Opinion: BGSU needs free period products

All menstrual hygiene products should be available for free in public bathrooms at BGSU. If a student is suddenly in need of a liner or tampon, they shouldn’t have to stress about if they have a quarter or if the machine in bathrooms is actually filled with products.

Everyone that menstruates should have period equity on our campus. With the relatively low incomes that average students make while on campus, less access to stores with a wider variety of menstrual products and the financial impact that the coronavirus pandemic has caused means that we need to begin changes in public spaces on campus for the overall public good of our community.

Opinion: BGSU needs free period products

Without including other genders and gender identities, the majority of BGSU undergraduate and graduate students are women, outnumbering men by over 2,500. This statistic, including nonbinary and trans students that menstruate, would tip the scales further in this already large majority. Thus, because a majority of the population of our community needs these necessary hygiene products, we simply should make access to them more convenient for all.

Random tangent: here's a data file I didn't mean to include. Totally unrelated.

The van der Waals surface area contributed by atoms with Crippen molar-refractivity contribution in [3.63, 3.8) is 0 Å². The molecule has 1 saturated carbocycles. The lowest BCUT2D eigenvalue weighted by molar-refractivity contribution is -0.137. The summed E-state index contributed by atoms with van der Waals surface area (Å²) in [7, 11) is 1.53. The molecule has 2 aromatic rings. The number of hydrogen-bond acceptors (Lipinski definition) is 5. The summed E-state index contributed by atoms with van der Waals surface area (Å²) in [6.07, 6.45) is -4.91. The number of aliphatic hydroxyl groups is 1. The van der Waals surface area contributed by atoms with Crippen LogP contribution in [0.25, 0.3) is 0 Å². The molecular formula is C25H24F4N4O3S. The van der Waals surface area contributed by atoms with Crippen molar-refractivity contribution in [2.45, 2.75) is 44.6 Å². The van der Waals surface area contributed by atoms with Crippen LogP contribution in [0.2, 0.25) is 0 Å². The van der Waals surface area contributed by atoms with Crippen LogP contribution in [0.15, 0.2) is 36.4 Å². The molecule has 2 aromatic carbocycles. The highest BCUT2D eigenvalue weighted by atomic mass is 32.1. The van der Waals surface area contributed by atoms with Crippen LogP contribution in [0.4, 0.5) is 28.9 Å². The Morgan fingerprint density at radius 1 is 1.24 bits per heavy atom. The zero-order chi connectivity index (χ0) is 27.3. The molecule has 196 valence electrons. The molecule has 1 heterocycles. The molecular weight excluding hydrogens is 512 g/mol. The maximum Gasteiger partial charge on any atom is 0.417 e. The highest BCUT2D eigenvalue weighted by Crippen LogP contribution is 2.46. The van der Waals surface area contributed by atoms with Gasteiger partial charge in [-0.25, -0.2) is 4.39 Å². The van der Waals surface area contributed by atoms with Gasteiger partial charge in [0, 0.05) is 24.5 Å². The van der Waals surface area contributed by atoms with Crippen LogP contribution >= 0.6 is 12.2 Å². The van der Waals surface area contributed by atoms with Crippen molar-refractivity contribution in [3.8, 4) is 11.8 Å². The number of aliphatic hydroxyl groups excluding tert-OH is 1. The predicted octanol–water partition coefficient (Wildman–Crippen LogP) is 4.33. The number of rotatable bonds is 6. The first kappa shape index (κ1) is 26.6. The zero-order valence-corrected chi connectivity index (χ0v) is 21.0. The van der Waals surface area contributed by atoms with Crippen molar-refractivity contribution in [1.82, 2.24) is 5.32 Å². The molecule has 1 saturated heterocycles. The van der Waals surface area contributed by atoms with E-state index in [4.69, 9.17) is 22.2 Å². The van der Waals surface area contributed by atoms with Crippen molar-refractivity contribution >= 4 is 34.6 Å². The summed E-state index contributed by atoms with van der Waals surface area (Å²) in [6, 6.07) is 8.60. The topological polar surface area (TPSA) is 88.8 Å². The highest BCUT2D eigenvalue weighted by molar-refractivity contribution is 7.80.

According to Forbes, a quarter of American students struggle to access or pay for period products and that Latinx, rural, low-income and college students are most impacted by period poverty, with 51% of students saying they’d worn period products for longer than recommended and 18% saying they felt COVID had a direct impact on the schoolwork they were capable of doing during their period.

While there could be debate about the impact on university budgets to accommodate paying for stocking these products, a study shows that a university would only have to accommodate around five to seven dollars per student per academic year to achieve period equity in public restrooms.

This extremely minor price increase by universities is not unreasonable to ask BGSU to undertake. If an average of 85% of college campuses in the U.S. provide free condoms for sexual health, then why can’t universities provide free menstrual products for students for menstrual health and for items that could directly positively impact their attendance?

Stocking menstrual hygiene products for free should be as controversial as keeping paper towels and toilet paper stocked and accessible in any bathroom because it is a public health issue.

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